Islamic State – West Africa Province or ISWAP is a Salafist jihadist militant group, administrative division and affiliate of the Islamic State in Iraq and the Levant (ISIL).
The objective of ISIL is to establish a caliphate control and govern the Caliphate, expand Islam and Sharia Law worldwide and recreate the power and glory of Islam. With the loss of ground in Iraq and Levant, ISIL cashed in on the pervading corruption, poor governance, poverty, local grievances, youth population bulge, resentment of heavy-handed and extrajudicial police and military actions against extremism that exists in many African countries to expand to the continent.
This expansion into Africa was done covertly. ISIL identifies a country with weakened national institutions, a fledgling insurgent group and a history of social injustice, then makes overtures to the militant groups in the target clime with the allure of financial and materiel support and a request for an oath of allegiance. The plan of action serves two purposes: to fast track insertion into the target jurisdiction without going through the hassles of local recruitment and to acquire its operating base. This was the case of ISIL intrusion into Nigeria, Mali, Somalia, Burkina Faso, etc.
ISIL was introduced into Nigeria in March 2015, when Abubakar Shekau’s group, Jama’atu Ahlis Sunna Lidda’Awati Wal-Jihad (Boko Haram), pledged allegiance to ISIL and changed the group’s name to Islamic State West Africa Province (ISWAP). ISIL accepted the pledge the same month. However, an internal dispute on account of differences in objectives and leadership style later fractured the group. ISIL recognized another leader in 2016, and Shekau’s faction reassumed its original name, continuing to be commonly known as Boko Haram. ISWAP killed Shekau and almost wiped out or co-opted most of the Boko Haram adherents in Sambisa forest and took over the forest as its base.
This marked the coming of the ISWAP brand of terrorism in Nigeria. ISWAP distanced itself from the indiscriminate violence that came to characterize Boko Haram, renouncing the killing of Muslim civilians and vowing to focus attacks on Christians and state targets. It reportedly started providing some state-like services (e.g., basic law enforcement) in its areas of operation to win the hearts and minds of the local population. By 2020, it was assessed that ISWAP had outstripped Boko Haram in size and capacity and was operating with a degree of success including conducting raids on security forces, which have yielded significant war spoils in the form of materiel and other supplies. All these indicate, from the very beginning, that ISWAP may prove to be a more resilient threat than Boko Haram. ISWAP’s efforts to build legitimacy in areas it governs and its reputedly strong resource base, which are in tandem with IS global objectives, were the initial pointers.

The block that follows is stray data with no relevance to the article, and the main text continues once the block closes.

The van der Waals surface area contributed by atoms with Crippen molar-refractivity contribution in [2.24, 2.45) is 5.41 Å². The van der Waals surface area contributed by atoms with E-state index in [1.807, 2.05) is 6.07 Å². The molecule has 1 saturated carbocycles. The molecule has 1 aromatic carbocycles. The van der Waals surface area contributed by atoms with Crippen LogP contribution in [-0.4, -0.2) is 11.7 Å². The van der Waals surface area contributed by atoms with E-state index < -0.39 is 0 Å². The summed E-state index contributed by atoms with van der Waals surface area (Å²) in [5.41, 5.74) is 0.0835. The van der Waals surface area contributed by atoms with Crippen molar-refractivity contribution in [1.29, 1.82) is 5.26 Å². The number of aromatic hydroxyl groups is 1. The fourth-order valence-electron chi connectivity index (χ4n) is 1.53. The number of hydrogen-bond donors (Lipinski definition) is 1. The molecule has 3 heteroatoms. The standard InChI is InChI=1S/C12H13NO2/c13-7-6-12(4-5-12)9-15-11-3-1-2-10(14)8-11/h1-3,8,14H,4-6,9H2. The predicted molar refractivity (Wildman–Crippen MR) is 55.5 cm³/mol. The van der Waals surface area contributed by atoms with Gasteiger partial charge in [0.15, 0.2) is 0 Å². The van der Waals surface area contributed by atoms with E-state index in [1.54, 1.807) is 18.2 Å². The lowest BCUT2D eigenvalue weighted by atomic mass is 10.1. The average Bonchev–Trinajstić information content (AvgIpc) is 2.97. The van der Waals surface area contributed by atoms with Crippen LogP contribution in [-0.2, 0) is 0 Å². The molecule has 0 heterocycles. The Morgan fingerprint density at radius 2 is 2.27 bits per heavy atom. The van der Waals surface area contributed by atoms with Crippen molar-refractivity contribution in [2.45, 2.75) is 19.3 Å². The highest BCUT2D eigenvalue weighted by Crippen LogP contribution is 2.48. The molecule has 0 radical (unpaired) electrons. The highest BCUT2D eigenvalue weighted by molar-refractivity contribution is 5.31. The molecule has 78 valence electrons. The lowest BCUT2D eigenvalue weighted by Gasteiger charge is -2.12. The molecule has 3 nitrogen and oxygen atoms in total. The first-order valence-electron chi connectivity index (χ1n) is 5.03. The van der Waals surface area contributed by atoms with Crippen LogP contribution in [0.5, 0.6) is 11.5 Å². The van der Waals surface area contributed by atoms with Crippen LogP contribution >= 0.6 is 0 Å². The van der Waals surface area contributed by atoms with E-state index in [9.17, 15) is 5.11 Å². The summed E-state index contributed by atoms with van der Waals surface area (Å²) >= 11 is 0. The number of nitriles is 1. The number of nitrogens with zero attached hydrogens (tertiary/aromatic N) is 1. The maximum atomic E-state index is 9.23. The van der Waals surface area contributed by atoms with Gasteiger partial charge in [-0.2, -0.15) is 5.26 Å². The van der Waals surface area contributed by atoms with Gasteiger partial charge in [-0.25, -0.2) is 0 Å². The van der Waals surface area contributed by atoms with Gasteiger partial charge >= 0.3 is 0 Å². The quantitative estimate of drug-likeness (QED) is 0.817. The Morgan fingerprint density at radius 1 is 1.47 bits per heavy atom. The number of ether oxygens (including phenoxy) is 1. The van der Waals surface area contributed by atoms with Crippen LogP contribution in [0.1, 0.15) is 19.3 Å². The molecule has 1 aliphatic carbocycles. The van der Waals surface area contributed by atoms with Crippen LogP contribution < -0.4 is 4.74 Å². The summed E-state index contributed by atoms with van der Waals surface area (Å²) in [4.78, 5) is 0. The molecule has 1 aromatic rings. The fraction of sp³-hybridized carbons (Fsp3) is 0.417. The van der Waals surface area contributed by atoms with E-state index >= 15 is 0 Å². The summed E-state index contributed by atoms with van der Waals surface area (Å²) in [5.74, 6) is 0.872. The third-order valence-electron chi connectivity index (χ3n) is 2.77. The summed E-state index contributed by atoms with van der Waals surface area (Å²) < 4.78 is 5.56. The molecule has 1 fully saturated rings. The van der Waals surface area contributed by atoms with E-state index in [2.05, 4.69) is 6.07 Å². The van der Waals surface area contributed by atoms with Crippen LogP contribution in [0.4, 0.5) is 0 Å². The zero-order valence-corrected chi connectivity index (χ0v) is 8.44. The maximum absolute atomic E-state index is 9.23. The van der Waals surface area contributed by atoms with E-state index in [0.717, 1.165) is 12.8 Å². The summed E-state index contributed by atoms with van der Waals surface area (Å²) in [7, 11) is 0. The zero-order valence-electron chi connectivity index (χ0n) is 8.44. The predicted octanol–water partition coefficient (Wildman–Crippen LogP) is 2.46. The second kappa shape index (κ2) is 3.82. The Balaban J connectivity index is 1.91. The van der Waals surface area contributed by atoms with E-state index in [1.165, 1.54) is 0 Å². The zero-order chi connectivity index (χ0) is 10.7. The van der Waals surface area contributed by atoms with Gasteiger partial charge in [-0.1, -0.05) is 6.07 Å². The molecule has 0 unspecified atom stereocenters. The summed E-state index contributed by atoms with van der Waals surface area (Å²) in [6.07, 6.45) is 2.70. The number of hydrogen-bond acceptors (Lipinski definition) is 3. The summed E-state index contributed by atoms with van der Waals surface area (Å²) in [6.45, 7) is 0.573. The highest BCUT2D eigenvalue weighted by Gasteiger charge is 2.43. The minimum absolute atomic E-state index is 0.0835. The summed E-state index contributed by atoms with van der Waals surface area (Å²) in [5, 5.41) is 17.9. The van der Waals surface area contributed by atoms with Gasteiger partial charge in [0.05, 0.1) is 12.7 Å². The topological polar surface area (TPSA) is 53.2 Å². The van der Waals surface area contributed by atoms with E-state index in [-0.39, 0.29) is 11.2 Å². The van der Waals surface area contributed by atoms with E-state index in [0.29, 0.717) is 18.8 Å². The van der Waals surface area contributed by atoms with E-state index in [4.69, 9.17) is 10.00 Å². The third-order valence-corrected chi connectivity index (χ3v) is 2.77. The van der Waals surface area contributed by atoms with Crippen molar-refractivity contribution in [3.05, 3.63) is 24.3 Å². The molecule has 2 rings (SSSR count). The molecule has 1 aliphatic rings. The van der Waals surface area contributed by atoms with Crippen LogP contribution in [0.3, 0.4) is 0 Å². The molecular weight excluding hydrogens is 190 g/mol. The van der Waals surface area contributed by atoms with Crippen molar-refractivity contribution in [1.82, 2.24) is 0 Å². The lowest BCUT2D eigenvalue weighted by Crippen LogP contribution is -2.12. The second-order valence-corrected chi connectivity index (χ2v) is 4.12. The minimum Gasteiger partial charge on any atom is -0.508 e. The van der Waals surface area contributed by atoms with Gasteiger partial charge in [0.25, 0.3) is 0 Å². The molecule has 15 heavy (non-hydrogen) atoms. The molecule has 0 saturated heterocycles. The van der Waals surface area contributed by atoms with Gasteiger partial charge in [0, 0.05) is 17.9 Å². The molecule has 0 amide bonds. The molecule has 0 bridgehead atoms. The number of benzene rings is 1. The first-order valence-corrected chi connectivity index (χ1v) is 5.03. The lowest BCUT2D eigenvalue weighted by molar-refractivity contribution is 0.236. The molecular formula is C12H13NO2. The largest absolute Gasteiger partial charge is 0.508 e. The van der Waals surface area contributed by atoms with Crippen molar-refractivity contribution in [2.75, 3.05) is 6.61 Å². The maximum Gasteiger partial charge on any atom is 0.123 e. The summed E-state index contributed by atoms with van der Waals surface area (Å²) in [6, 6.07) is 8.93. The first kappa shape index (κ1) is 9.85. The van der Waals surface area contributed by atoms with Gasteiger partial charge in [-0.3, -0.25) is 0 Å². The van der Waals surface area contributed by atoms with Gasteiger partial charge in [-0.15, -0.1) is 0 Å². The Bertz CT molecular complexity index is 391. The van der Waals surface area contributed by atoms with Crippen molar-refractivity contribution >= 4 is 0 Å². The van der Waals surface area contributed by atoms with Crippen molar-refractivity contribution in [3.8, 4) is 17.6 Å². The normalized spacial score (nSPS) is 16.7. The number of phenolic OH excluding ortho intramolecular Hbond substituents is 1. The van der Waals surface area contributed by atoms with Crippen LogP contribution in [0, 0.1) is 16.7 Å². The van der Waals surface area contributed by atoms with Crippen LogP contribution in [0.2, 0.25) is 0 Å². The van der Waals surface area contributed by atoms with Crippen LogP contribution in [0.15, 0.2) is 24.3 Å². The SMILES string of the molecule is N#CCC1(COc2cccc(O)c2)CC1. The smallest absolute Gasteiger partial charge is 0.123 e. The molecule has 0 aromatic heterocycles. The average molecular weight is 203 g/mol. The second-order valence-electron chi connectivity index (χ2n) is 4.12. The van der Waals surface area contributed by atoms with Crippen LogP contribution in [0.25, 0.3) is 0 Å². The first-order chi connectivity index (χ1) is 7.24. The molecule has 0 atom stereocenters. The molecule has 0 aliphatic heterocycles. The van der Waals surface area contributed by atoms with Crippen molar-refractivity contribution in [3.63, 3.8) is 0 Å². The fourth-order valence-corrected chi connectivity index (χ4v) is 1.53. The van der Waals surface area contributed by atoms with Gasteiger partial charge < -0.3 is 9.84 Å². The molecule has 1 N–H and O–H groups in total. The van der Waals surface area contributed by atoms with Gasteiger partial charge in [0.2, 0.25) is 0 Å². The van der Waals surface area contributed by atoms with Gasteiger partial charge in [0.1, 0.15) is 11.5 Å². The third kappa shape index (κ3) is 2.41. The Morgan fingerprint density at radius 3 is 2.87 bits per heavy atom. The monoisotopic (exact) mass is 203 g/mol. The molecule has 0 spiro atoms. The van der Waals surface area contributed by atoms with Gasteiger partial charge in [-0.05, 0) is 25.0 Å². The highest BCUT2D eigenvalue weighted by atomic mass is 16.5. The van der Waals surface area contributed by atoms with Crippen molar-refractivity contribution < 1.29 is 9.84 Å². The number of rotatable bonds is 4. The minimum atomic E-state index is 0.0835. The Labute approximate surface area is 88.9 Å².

By January 2022, ISWAP Nigeria is estimated to have 4,000-5,000 fighters and it tops the attack chart of all IS formations with 162 attacks. The group has attacked military facilities, killed soldiers, looted materiel and funds itself through raiding, kidnapping for ransom, and taxing local populations and commerce. Since 2020 more than 11,000 schools have been shut down in Northern Nigeria with over 2,968 persons killed and 1,484 abducted in the same period. Furthermore, amid rising insecurity in parts of northern Nigeria by the presence of bandits and pervading farmers/herdsmen acrimony there is a mounting concern of convergence of the ISWAP threat and the others. Additionally, United Nations (UN) investigators report that ISWAP Nigeria has links to another IS faction, known as IS-Greater Sahara, which is active in Burkina Faso, Mali, and Niger, although each group appears primarily focused on local aims, the platform can used for transfer of tactics and knowledge.
The modus operandi of ISWAP Nigeria, just like the mother ship, ISIL, remains to take advantage of fragile states with the aim to supplant them. It brings to the fray resources, experience, knowledge from foreign terrorist fighters and the disposal of the organisation. In Nigeria, the writing is on the wall, ISWAP is now in the process of forging an alliance with the bandits in the north. This will lead, predictably, to increase in attacks, raids and kidnap for ransom in the first instance because financial strength is very important to ISWAP and quest for territorial control in the medium term and finally the destruction or co-option into ISWAP of the bandits in the long term for the organisation to carve a niche for itself in furtherance of ISIL objectives.
To avert this impending disaster, national institutions must be strengthened, morale in the security sector must be raised. Furthermore, social services and social justice must be entrenched. One of the favourite tactics of ISIL and by extension ISWAP Nigeria is to win the hearts and minds of the local population in areas they operate to ensure secrecy and loyalty. Therefore, it is imperative that the FGN engages in similar tactics for the same purposes urgently.
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